The using of fossil energy becomes the symbol of modern industrial civilization. Howerver, greenhouse gas emissions have increased constantly because of human activity and fossil fuel combustion, which could significantly influence the internal balance process of global natural ecosystem. Meanwhile, energy shortage problem is increasingly serious due to overexploitation and abuse of the fossil energy. The climate change and energy problem deeply threaten the sustainable existence and development of all humankind. It has become the common standpoint of countries worldwide to address climate change, reduce carbon dioxide emissions and implement sustainable development stratagem. Since the introduction of reform and an open-door policy, China has experienced rapid economic growth. The consumption of primary energy has also been increasing continuously, even with an annual growth rate of 10.9% during the 2003–2007 periods. The total energy consumption amount has magnified by approximately 3.5 times from 7.67×108 tons of SCE in 1992 to 26.56×108 tons of SCE in 2007, accordingly one-off energy consumption including coal, crude oil and natural gas had a rising trend wholly. The coal consumption in China accounts for approximately 69.5% of the total primary energy consumption in 2007 and 70.7% in 1978, only decreased by about 1.2%, which is over 4 times more than the average level in developed countries. The development of hydro-electric power, nuclear power and wind power is slow, rose by only 3.9% from 3.4% of the total energy consumption in 1978 to 7.3% in 2007 (see Table 1). Now the coal consumption results in about 70% of the soot dust emissions and 90% of the carbon dioxide emissions. With the low efficiency of energy use, the pattern of extensive economic growth and the backward management mode, the energy consumption per unit of GRP is too high. China is confronted with double challenges—addressing climate change in the international society and environmental protection with domestic economic transition.The relationship between energy consumption and economic growth, which is studied by many authors using various methodologies for different time periods since the pioneering work of Kraft and Kraft (1978), becomes key and hot topic in environmental science, climatology and other relative academic fields. To test for a long-run relationship, the cointegration technique developed by Engle and Granger (1987) has been used in many researches within the last two decades, which was firstly used to study power demand in America by Engle et al. (1989), thereafter has become the mainstream method for studying the relationship between the two variables in a large amount of empirical researches. This relationship has been the focus of numerous theoretical explorations as well as a large number of empirical investigations (see for example, Erol and Yu, 1987, Stern, 1993, Stern, 2000, Masih and Masih, 1998, Oh and Lee, 2004a, Oh and Lee, 2004b, Ghali and El-Sakka, 2004 and Beaudreau, 2005; for some recent studies on developing countries, e.g. Glasure, 2002; Lee, 2005, Chen et al., 2007, Mahadevan and Asafu-Adjaye, 2007, Squalli, 2007, Akinlo, 2008, Chontanawat et al., 2008, Lee and Chang, 2008, Lee and Chang, 2007, Lee and Chang, 2008, Narayan and Smyth, 2009 and Wolde-Rufael, 2009), which is researched mainly based on one of two perspectives: the time series econometric analysis and the dynamic panel data approach. The previous test results have mostly been based on individual city or country using time series data (See for example in China, Han et al., 2004; Wang et al., 2006; Zhong et al., 2007). However, non-stationarity in the time series was not taken into account in some researches, and the cointegration relationship should also be further tested for the limitations in the relatively small available time series sample. (See as Stern, 1993, Stern, 2000, Oh and Lee, 2004a and Oh and Lee, 2004b) Hence, studies that have tested the relationship between these two variables reveal conflicting results on the issue, mainly due to the fact that estimation results are very sensitive to the time period considered, the region and the methodology employed. Some recent studies have also employed the panel data approach to investigate the energy-economy nexus in both developed and developing countries (see for example, Huang et al., 2008, Narayan et al., 2007, Mahadevan and Asafu-Adjaye, 2007, Narayan and Smyth, 2007, Narayan and Smyth, 2008, Narayan and Smyth, 2009, Lee et al., 2008, Apergis and Payne, 2009 and Sadorsky, 2009). In China, Yu and Meng (2008) and Wu et al. (2008) researched the relation using the provincial panel data, respectively. Xu and Pan (2009) investigated the six industrial sector data. Though employing the panel data approach, the cointegrated relationship among variables was neglected by some authors (See as Olatubi and Zhang, 2003), and the accuracy of OLS estimation and FMOLS estimation were also affected for small available dataset sample. In addition, elastic coefficients calculated were not in accordance with practice in some literatures. The energy consumption-economic growth relation analysis, which is related to not only timing sequence dimensions, but also to cross-section dimensions, needs to be examined using econometrics strictly and carefully. Consideration of data properties is necessary because appropriate methods depend on whether data is stationary for time series. If there is no cointegration in a posited regression among non-stationary variables, the regression could be spurious, and interpreting the results in the classical way would be invalid. Furthermore, the panel data can provide much more information than either cross-sectional data or time series, and in light of the lack of power of individual unit root tests and traditional cointegration tests, the combined information from time series and cross-sectional data is needed. Harris and Tzavalis (1999) determined that these panel tests allow for both parameter and dynamic heterogeneity across groups, and that they are considerably more powerful than conventional tests. Instead of following a time series or traditional panel data approach to prevent further debate, we use a new heterogeneous panel cointegration technique to re-investigate the relationship between energy consumption and economic growth across 30 Chinese provincial economies from 1985 to 2007. Then we use the dynamic ordinary least squares (DOLS) technique to estimate the cointegration vector for heterogeneous cointegrated panels. This enables us to correct the standard OLS for bias induced by endogeneity and serial correlation of the regressors. When compared with the previous approach, it is a more powerful tool and allows us to increase the degrees of freedom. Finally, we explore different group issues that are of concern to the east China and the west China, and with the results of this study, we are able to examine the deeper characteristics that determine the most efficient policies with respect to energy consumption.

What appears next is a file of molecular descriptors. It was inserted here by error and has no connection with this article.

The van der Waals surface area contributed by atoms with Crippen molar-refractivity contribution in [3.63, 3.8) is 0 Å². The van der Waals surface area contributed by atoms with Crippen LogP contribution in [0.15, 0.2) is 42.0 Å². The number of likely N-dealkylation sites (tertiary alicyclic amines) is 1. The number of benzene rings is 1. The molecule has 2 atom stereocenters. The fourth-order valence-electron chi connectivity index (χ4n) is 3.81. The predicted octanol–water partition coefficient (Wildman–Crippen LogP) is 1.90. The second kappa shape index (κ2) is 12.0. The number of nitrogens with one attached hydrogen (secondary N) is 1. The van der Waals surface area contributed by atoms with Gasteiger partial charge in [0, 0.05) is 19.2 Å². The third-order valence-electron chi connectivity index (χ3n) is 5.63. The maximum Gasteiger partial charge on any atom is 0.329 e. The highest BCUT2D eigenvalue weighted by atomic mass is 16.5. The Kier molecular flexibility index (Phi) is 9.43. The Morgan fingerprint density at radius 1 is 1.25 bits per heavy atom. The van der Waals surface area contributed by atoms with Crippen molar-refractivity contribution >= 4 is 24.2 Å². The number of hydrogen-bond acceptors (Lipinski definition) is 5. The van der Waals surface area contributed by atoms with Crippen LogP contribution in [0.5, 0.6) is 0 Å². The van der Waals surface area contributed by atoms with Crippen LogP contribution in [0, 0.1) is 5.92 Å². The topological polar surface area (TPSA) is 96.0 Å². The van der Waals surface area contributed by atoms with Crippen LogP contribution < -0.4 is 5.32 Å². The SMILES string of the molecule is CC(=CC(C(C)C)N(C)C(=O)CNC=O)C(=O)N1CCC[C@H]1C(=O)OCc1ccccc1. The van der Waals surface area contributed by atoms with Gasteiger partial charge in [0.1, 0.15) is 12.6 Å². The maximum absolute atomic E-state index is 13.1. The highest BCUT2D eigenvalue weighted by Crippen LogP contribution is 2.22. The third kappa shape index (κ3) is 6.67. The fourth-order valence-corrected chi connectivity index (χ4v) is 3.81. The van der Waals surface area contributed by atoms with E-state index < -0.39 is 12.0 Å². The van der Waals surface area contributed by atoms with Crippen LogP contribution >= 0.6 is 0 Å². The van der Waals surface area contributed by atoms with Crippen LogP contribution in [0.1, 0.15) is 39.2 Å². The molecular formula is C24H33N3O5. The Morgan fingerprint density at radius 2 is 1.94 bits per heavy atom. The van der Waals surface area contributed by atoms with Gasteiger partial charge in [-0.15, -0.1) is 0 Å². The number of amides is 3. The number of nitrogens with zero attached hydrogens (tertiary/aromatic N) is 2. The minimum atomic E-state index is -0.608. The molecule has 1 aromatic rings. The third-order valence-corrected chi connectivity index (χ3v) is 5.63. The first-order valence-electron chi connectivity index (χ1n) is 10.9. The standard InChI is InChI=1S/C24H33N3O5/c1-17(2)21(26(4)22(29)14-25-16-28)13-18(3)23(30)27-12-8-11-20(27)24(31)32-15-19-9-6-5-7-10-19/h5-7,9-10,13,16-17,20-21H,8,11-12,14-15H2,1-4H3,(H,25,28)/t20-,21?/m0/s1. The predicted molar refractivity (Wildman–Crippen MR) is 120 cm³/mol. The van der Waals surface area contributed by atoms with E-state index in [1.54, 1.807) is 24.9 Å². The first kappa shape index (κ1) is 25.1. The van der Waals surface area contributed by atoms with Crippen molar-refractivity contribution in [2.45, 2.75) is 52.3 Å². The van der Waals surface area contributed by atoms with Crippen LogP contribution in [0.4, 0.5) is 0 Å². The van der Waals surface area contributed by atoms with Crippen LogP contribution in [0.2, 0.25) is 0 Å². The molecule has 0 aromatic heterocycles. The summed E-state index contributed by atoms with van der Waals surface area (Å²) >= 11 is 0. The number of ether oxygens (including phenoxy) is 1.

نتیجه گیری انگلیسی
In this paper, we argue that energy is indeed an essential factor in production and empirically re-examine the long-run co-movement between energy consumption and real GDP per capita on a panel dataset comprised of 30 provinces in China mainland from 1985 to 2007, employing panel unit root test, cointegration test and dynamic OLS developed recently, which have the advantage of higher power and more robust conclusion, since the time series data may yield unreliable and inconsistent results with the short time spans of typical datasets. Furthermore, we investigate not just the whole economy but rather the two groups of provinces, the east China and west China members. The results obtained here are consistent with those of Yu and Meng (2008), Wu et al. (2008), who concluded that there is a long-run equilibrium relationship between economic growth and energy consumption in China, and provide solid support in favor of the past changes in energy consumption that have had a significant impact on economic growth in China. Therefore, one of the most urgent tasks for authorities in developing countries would be to establish well planned, long-term energy policy system, in order to avoid excessive shocks to economic growth. In addition, unquestionably, with the sustainable economic growth, greenhouse gas emissions increase continuously in China. Balanced against this increase in energy demand are energy security and climate change issues. It is suggested that a 1% increase in real GDP per capita increases carbon dioxide emissions by a value between 0.41% and 0.43% in China. In the future, we need to do our utmost to explore new and important ways to change the current economic growth pattern, to develop low-carbon economy and circular economy actively, and to combine construction of resources-saving societies and environmentally-friendly societies with construction of innovative countries. It is possible that the carbon dioxide emissions elasticity of GDP per capita would be controlled in a range from 0.2 to 0.3 by the great effort. Furthermore, we proceed to investigate the group effects between two. Our results contradict the findings of Yu and Meng (2008) who concluded that there is no cointegration relationship between energy consumption and economic growth in west China. However, the results obtained here are consistent with Wu et al. (2008) who found evidence of long-run relationship in both the east China and west China. In east China, economic growth is based on extensive energy use mode, energy use efficiency is low, and the pollution emissions become more and more serious. Due to the need of mitigation of climate change in the international society, the nuclear energy and the renewable energy should be promoted rapidly. Renewable energy can play an important role in reducing a developing country’s dependence on imported energy products, and can also play an important role in helping to address climate change issues. It is urgently demanded to stimulate the development of low-carbon economy and to implement a green development strategy in east China at first. In west China, the dematerializing cycle economy development policy should be carried out at the beginning of the developing stage, in order to improve energy use efficiency and reduce emissions. At last, in contrast to the most previous studies, we employ the variable GDP per capita weighing economy growth, which can be better in reflecting the situation of behavioral preference and household energy consumption to some extent. The quantity of China residential energy consumption in urban region will increase rapidly in the future, hence the energy-saving and emissions-reducing policy should be carried out not only in the production field, but also in daily lives. Every person can use energy-saving devices and economize household energy to mitigate climate change. The energy-saving building can be developed and architectural planning should be improved in the future. The history experiences indicate that, the new round of economic development, structural adjustment and technical innovation would begin possibly, after economic crisis and financial crisis. How to carry out energy-saving and emissions-reducing policies? How to integrate economic development and mitigation of climate change? These will be the key problems that need urgent research and solution in China.